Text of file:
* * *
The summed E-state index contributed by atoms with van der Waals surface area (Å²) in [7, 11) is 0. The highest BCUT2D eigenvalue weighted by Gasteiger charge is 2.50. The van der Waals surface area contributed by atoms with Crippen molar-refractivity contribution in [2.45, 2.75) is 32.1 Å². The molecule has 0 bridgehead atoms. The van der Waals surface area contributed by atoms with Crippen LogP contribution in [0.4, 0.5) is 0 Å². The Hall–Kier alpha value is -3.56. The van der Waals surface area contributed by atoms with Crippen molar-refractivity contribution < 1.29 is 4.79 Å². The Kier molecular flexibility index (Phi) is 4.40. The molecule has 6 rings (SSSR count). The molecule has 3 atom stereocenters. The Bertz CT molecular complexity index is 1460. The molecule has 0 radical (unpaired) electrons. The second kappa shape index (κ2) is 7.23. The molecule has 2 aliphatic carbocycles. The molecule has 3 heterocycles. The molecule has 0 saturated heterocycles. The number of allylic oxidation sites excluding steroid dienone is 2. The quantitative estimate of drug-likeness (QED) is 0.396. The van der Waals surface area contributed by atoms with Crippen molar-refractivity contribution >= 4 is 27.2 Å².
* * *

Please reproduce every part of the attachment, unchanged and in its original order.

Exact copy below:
The summed E-state index contributed by atoms with van der Waals surface area (Å²) in [7, 11) is 0. The highest BCUT2D eigenvalue weighted by Gasteiger charge is 2.50. The van der Waals surface area contributed by atoms with Crippen molar-refractivity contribution in [2.45, 2.75) is 32.1 Å². The molecule has 0 bridgehead atoms. The van der Waals surface area contributed by atoms with Crippen LogP contribution in [0.4, 0.5) is 0 Å². The Hall–Kier alpha value is -3.56. The van der Waals surface area contributed by atoms with Crippen molar-refractivity contribution < 1.29 is 4.79 Å². The Kier molecular flexibility index (Phi) is 4.40. The molecule has 6 rings (SSSR count). The molecule has 3 atom stereocenters. The Bertz CT molecular complexity index is 1460. The molecule has 0 radical (unpaired) electrons. The second kappa shape index (κ2) is 7.23. The molecule has 2 aliphatic carbocycles. The molecule has 3 heterocycles. The molecule has 0 saturated heterocycles. The number of allylic oxidation sites excluding steroid dienone is 2. The quantitative estimate of drug-likeness (QED) is 0.396. The van der Waals surface area contributed by atoms with Crippen molar-refractivity contribution >= 4 is 27.2 Å².